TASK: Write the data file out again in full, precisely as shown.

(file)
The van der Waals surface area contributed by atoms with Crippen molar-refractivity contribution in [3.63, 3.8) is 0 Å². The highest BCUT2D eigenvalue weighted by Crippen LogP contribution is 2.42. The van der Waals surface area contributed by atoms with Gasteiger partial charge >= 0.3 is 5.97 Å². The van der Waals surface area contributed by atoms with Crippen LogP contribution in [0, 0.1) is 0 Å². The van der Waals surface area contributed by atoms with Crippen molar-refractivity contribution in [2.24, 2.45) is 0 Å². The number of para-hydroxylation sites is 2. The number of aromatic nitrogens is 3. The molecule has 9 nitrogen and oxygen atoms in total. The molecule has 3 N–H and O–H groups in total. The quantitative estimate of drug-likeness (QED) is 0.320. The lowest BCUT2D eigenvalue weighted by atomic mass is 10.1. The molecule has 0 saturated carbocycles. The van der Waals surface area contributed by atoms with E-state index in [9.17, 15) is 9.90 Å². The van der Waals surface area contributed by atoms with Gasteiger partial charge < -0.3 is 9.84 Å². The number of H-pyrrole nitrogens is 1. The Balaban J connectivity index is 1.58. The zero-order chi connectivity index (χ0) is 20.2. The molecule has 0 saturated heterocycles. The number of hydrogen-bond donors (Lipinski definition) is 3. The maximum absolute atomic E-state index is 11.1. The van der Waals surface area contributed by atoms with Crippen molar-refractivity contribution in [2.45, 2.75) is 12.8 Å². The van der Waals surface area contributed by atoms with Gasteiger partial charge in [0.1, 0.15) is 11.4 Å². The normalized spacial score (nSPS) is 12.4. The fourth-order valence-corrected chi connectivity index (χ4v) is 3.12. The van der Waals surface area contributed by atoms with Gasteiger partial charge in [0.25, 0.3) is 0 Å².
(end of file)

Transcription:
The van der Waals surface area contributed by atoms with Crippen molar-refractivity contribution in [3.63, 3.8) is 0 Å². The highest BCUT2D eigenvalue weighted by Crippen LogP contribution is 2.42. The van der Waals surface area contributed by atoms with Gasteiger partial charge >= 0.3 is 5.97 Å². The van der Waals surface area contributed by atoms with Crippen LogP contribution in [0, 0.1) is 0 Å². The van der Waals surface area contributed by atoms with Crippen molar-refractivity contribution in [2.24, 2.45) is 0 Å². The number of para-hydroxylation sites is 2. The number of aromatic nitrogens is 3. The molecule has 9 nitrogen and oxygen atoms in total. The molecule has 3 N–H and O–H groups in total. The quantitative estimate of drug-likeness (QED) is 0.320. The lowest BCUT2D eigenvalue weighted by atomic mass is 10.1. The molecule has 0 saturated carbocycles. The van der Waals surface area contributed by atoms with E-state index in [9.17, 15) is 9.90 Å². The van der Waals surface area contributed by atoms with Gasteiger partial charge < -0.3 is 9.84 Å². The number of H-pyrrole nitrogens is 1. The Balaban J connectivity index is 1.58. The zero-order chi connectivity index (χ0) is 20.2. The molecule has 0 saturated heterocycles. The number of hydrogen-bond donors (Lipinski definition) is 3. The maximum absolute atomic E-state index is 11.1. The van der Waals surface area contributed by atoms with Crippen molar-refractivity contribution in [2.45, 2.75) is 12.8 Å². The van der Waals surface area contributed by atoms with Gasteiger partial charge in [0.1, 0.15) is 11.4 Å². The normalized spacial score (nSPS) is 12.4. The fourth-order valence-corrected chi connectivity index (χ4v) is 3.12. The van der Waals surface area contributed by atoms with Gasteiger partial charge in [0.25, 0.3) is 0 Å².